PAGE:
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How an efficient border-crossing network on Detroit River affects US and Canada


The economic security of two great trading partners, the United States and Canada, depends on an efficient border-crossing network on the Detroit River. Can our region afford to lose 150,000 jobs? How about more than $13 billion in annual production?

The answer is clearly no. Yet that’s precisely what the Detroit-Windsor region faces if no improvements are made by 2030 to border-crossing capabilities in the Detroit River area, according to a 2004 study commissioned by the Border Transportation Partnership.

Twenty-five years might seem like a long time, but the challenge we face is here and now. Statistics Canada, for example, recently revealed that the number of same-day car travelers from the United States in July tumbled to its lowest monthly level on record, the byproduct of a number of factors including the 9/11 terrorist attacks, spiraling gasoline prices, confusion over new passport requirements and perceptions about border backups and hassles.

Sobering statistics like those form the backdrop for the bi-national Detroit River International Crossing (DRIC) Study, which will assess the environmental impact of a new or expanded Detroit River crossing and its associated roadway connections on both sides of our northern border. Originally, the study considered three locations for a new border crossing: Downriver Area, Central Area and Belle Isle Area. In October 2005 the study area was narrowed to the Central Area.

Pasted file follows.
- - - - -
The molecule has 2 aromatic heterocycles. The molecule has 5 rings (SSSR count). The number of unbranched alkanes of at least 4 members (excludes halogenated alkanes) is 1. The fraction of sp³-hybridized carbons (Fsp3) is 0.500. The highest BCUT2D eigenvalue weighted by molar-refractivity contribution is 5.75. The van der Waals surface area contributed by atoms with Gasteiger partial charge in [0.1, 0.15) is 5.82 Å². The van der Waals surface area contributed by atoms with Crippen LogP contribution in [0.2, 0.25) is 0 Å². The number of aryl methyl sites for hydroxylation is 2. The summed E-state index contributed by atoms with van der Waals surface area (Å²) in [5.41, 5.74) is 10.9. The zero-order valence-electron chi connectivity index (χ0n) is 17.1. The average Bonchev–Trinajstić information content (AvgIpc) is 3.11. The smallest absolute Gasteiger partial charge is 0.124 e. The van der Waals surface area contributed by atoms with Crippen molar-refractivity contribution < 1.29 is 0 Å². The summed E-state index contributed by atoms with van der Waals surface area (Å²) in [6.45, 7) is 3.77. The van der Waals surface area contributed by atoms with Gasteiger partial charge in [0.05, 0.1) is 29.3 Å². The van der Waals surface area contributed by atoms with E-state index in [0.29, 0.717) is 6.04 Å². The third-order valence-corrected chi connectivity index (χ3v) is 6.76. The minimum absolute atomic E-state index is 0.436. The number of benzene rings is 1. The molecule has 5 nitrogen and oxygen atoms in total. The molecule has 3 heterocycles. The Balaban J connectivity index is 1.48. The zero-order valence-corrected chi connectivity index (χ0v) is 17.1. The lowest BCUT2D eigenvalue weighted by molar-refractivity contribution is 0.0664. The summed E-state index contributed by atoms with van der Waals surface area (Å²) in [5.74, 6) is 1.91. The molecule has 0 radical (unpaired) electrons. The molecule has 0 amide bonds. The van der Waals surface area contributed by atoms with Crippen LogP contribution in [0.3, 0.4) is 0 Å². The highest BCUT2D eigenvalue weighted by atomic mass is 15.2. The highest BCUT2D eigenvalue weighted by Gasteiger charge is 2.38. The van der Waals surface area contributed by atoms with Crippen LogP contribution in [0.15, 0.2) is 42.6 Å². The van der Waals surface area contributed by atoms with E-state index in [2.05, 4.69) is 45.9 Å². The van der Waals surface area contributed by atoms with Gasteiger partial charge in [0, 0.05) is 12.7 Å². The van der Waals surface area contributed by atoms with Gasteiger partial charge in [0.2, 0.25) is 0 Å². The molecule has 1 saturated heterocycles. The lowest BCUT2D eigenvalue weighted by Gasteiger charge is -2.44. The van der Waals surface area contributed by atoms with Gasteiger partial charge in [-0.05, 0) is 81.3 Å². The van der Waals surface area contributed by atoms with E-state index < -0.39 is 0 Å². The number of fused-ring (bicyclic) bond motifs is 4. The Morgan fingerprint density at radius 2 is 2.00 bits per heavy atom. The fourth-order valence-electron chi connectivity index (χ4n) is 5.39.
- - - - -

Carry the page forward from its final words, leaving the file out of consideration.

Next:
The process now continues to the next stage – an environmental review by the Michigan Department of Transportation. MDOT is preparing a Draft Environmental Impact Statement with input and participation from a number of agencies representing the United States, the State of Michigan and Canadian and Ontario governments. Other participating agencies include members of the Border Transportation Partnership formed in 2003 to conduct a comprehensive assessment of mobility needs in the Detroit-Windsor border-crossing region, the Federal Highway Administration (U.S.), the Ontario Ministry of Transportation and Transport Canada.

COPYRIGHT_WI: Published on https://washingtonindependent.com/ebv/how-an-efficient-border-crossing-network-on-detroit-river-affects-us-and-canada/ by Paolo Reyna on 2021-03-15T12:40:27.789Z

Moving Goods, Moving People

The purpose of the Detroit River International Crossing project is two-fold:

  • Provide for the safe, efficient and secure movement of people and goods across the U.S./Canada border in the metropolitan Detroit-Windsor area.
  • Support the mobility needs for national and civil defense.

From a purely economic point of view, the study is critical. The United States and Canada have the largest bilateral trading relationship in the world. In 2004, the total U.S. trade with Ontario alone was $407 billion. Approximately 28 percent or $113.3 billion of surface trade passes between the United States and Canada at the Detroit-Windsor border. As a direct result of NAFTA and similar trade agreements, the volume of U.S./Canada trade is expected to continue to increase at the annual rate of 11 percent.

This flood of goods and services currently flows across the Detroit River at four points in the Detroit-Windsor area: the Ambassador Bridge, the Detroit-Windsor Tunnel, the Detroit-Canada Rail Tunnel and the Detroit-Windsor Truck Ferry.